Which is a good lead-in, it turns out, to the other thing fresh on my mind this morning: the press.  On NPR this morning (On Point I think) there was an interesting conversation about the media and the future of the Fourth Estate.  Same old conversation that has been happening for a number of years now, and seems even more relevant each time it gets brought up: the dying of the newspaper trade and its somewhat awkward replacement by the internet.  Everyone sees it happening before their eyes, yet no one seems quite sure what to make of it or how it’s going to play out (I mean, how do we make money off of something that’s free? is there way the, er, capitalist press frames the problem of its own slow demise).  Of course, if the press did their job well my first point about “free market” capitalists and their odd non-conclusions from the evidence wouldn’t have been written, because it all would have been brought to task by the media.  While the entire show that I’m referring to was interesting, what really caught my attention was when one of the guests (or callers or someone) pointed out what the major newspapers are: a conglomeration of points of view and interests not meant to inform or reveal, but just meant to sell the most papers and make the most money.  It goes something like this: once upon a time there were many, many newspapers in any given city- one from a capitalist perspective, one from a socialist perspective, one maybe about sports, one from a Jewish perspective, one from a Jewish-socialist perspective… etc.  Each of them did their job at looking at the issues pertinent to their target audience and pushing the opinion (open, straight-forward and partisan) of the paper’s editors and publishers.  Each openly attacked ideas which were not their own and championed that which fell in line with the same.  But then they consolidated.  The bigger papers said to themselves “if we swallow this paper- it’s ideas and perspective- we’ll then have their readers too, which means we can charge more for advertising”.  The effect of course was that they began trying to claim, trying to be, “everything for everyone”.  In the process, “objectivity” became the mantra and in its worship common sense, different ideas, and simply stating the obvious become poisonous to their product.  The effect is plain as day: you can’t attack the capitalist structure lest you offend those readers (and most specifically, those advertisers) and they stop reading/placing ads.  The cultural homogenization- of our politics, economics, social life, and everything else- has been disastrous.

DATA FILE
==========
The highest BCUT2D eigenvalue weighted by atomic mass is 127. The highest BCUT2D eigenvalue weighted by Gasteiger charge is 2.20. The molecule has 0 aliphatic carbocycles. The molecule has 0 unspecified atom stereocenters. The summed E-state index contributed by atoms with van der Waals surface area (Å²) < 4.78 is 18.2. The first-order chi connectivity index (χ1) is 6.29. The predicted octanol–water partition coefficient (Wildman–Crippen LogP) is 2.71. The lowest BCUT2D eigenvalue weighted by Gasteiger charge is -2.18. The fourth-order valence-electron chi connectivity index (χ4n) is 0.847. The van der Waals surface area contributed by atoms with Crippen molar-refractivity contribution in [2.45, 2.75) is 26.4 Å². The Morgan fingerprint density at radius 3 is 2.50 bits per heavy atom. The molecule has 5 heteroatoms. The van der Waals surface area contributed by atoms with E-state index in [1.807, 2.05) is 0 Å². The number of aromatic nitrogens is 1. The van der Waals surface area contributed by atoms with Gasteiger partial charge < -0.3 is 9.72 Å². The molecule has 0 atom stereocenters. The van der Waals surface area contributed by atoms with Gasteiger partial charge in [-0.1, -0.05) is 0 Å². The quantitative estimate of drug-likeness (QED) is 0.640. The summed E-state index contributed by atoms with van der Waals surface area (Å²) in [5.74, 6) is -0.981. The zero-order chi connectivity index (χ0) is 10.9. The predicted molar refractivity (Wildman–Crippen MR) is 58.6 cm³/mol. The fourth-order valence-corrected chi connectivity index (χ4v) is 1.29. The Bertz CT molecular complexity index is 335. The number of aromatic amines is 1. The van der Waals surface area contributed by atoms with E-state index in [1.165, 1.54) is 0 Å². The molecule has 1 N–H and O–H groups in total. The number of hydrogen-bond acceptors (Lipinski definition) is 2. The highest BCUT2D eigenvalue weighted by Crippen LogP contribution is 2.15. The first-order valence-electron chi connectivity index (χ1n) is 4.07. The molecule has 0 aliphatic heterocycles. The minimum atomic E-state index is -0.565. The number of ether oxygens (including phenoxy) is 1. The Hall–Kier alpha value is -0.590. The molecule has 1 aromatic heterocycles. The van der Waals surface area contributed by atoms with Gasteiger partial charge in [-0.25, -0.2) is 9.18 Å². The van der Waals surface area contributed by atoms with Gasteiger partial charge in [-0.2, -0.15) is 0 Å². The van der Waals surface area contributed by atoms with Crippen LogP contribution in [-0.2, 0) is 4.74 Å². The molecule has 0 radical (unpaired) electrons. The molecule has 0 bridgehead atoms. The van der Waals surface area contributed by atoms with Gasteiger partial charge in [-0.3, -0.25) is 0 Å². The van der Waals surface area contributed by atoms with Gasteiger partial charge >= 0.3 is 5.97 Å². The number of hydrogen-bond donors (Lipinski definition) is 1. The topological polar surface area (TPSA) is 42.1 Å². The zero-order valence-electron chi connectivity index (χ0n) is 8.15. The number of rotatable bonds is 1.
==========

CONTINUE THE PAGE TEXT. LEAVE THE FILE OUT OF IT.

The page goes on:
Finally, in the midst of trying to open a business (or two), dealing with being out of work, doing the winter chores, writing a book (or two), and preparing to be a dad (and walking on eggshells around those preparing to be a mom) I just finished yet another JM Coetzee novel- Disgrace.  I’m not going to write-up a full review of the book lest someone accuse me of turning this site into the Coetzee fan club (my review of his Waiting for the Barbarians remains by far my most read post ever and is seemingly being read by every college student from here to Berlin to Beijing to Cape Town).  What I do want to say is this: go read some Coetzee.  His sparse elaboration’s and quick mood turns are just dizzying, and I am simply awe-struck by his ability to explore the deepest contemplations of the individual in the very same moment he’s deconstructing the entirety of our social lives.  According to the cover of the edition of Disgrace that I picked up, it’s “soon to be  a major motion picture staring John Malkovich” which is great because Coetzee’s scene’s and story-lines always lend themselves to be great visuals (at least as I’m reading them) and Malkovich is one of my favorite actors.  But don’t wait for the movie you lazy Americans: read the book first, or at least, read something else of his.  He’s simply a brilliant thinker and moving storyteller.  And he’s pre-ported  to never smile- a close, long time friend claims to have seen him do it once, ever; a meaningless factoid, unless like me you tend to get wrapped-up in the mystique of the genius’ mind.